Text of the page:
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Adverse Occurrence type:
Alerting signals, symptoms, evidence of occurrence:
Blood samples from a female child of Turkish origin carrying a complete isolated CD59 deficiency were received first at the age of 2 years and occasionally thereafter until the age of 5. The first samples already contained an antibody against a high prevalence antigen with a titer of 4 using the IAT.
Demonstration of imputability or root cause:
The patient's plasma contained an alloantibody directed against the high prevalence red blood cell (RBC) antigen CD59. The antibody specificity was identified using soluble recombinant human CD59 protein, which blocked the reactivity of the patient's antibody and of monoclonal anti-CD59 but not of monoclonal anti-CD55. In addition, RBC alloantibodies such as anti-K, anti-C, anti-c, or anti-Fy(a) remained unaffected. Therefore, inhibition by recombinant CD59 is a useful diagnostic tool to detect alloantibodies in the presence of anti-CD59.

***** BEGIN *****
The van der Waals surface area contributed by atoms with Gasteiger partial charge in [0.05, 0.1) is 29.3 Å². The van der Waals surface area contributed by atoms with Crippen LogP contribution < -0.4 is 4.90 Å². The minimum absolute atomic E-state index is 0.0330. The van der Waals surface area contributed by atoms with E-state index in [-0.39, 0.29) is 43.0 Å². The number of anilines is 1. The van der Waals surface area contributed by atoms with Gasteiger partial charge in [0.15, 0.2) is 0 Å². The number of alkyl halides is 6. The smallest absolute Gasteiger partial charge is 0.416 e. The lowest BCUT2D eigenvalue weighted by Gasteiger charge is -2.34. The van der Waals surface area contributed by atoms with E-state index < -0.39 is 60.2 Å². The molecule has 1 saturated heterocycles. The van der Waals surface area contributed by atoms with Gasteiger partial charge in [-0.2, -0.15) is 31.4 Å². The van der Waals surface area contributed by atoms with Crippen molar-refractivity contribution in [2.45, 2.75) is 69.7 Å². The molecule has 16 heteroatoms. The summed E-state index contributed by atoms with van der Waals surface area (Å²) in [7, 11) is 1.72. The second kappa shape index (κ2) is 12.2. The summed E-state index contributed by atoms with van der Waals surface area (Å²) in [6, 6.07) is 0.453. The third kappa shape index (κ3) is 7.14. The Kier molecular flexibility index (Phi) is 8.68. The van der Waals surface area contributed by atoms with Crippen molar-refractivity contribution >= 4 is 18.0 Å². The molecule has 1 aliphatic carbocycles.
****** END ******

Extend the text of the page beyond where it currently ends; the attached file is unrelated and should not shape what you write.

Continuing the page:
Suggest new keywords:
CD59, high prevalence antigen, high incidence antigen, red cell antigen, monoclonal antibodies, sequencing,
Anliker, M., von Zabern, I., Hochsmann, B., Kyrieleis, H., Dohna-Schwake, C., Flegel, W. A. and Schrezenmeier, H. (2014). A new blood group antigen is defined by anti-CD59, detected in a CD59-deficient patient. Transfusion 54(7):1817-1822.
Expert comments for publication:
Although CD59 is known as a RBC antigen defined by monoclonal antibodies, it so far has not been identified as a blood group antigen, since the description of a human alloantibody was missing. This is the first demonstration of a human anti-CD59 alloantibody, which defines CD59 as an RBC blood group antigen. CD59 represents a candidate for a new blood group system.